Stainless steel kitchen sinks. Scratch removal kit
As is the case with just about anything you purchase, you get what you pay for and that certainly applies to stainless steel sinks. Did you know that stainless steel does not necessarily means that your sink will not stain? It all depends on the steel's composition.
There are basically two things that determine the price tag for a stainless steel sink; gauge (thickness) and chromium/nickel content. So let's have a quick look at what what you should know about stainless steel kitchen sinks.
(For information about non-stainless steel sinks click here
Unfortunately "Stainless Steel" doesn't always means that the sink will not stain. Stainless steel comes in different grades of metal composition. Chromium provides strength to the steel while nickel makes it more durable. So, let us have a closer look at the numbers that are used in advertising or on store labeling.
To make steel into stainless steel a minimum of 12% chromium has to be added to the steel. The chromium in the steel combines with oxygen in the atmosphere to form a thin, invisible layer of chrome-containing oxide. The chromium will resist rust, or stain 'less' than other types of steel. If you want a stainless steel kitchen sink that not only looks good but also will last you should be looking for a sink with a high nickel content.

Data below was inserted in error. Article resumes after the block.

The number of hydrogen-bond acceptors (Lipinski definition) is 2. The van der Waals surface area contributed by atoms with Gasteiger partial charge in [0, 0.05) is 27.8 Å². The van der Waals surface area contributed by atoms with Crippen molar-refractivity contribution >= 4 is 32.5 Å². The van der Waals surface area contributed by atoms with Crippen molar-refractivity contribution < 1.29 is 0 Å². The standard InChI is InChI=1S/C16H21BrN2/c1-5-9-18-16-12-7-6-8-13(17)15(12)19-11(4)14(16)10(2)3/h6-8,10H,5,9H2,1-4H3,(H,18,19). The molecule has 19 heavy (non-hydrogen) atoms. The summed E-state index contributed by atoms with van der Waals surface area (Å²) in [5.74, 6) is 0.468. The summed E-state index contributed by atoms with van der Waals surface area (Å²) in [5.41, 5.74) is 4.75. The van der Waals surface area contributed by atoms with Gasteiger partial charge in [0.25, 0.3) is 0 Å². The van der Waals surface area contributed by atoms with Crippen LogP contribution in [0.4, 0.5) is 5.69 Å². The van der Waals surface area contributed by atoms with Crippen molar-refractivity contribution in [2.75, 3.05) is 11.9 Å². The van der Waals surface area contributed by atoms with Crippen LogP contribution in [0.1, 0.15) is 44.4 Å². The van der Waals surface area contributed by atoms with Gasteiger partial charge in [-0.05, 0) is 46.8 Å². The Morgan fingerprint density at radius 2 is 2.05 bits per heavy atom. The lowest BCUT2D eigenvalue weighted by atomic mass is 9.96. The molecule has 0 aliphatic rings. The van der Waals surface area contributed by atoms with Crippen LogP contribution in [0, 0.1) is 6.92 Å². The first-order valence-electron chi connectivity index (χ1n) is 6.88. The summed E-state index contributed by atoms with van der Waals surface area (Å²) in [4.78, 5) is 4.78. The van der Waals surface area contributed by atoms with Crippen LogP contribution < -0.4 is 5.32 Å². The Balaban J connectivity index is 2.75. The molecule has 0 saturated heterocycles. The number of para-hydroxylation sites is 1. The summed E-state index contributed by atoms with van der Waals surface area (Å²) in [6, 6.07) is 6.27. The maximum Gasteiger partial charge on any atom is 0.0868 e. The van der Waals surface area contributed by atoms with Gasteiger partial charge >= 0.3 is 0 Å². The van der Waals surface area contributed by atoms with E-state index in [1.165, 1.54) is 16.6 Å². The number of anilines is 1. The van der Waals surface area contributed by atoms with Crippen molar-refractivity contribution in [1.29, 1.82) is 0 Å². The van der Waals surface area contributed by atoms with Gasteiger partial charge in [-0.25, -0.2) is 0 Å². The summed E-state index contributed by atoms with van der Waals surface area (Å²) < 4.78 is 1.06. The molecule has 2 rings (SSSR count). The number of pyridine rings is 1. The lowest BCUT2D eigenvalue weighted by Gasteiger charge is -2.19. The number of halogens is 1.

An 18/10 stainless steel sink would be a good choice (18% chromium for lustre and rust protection and 10% nickel for hardness and strength).
Sometimes the grade and quality of a stainless steel kitchen sink is indicated by a number. The most common grades are 201, 301, 302, 304 and 420.
A grade 201 sink is most often seen in the large home improvement stores on the lowest end of the price scale. As you progress into the higher grades, the steel becomes more corrosion, oxidation, and rust resistant. Choosing a kitchen sink made of 302 or 304 stainless steel would be a good choice.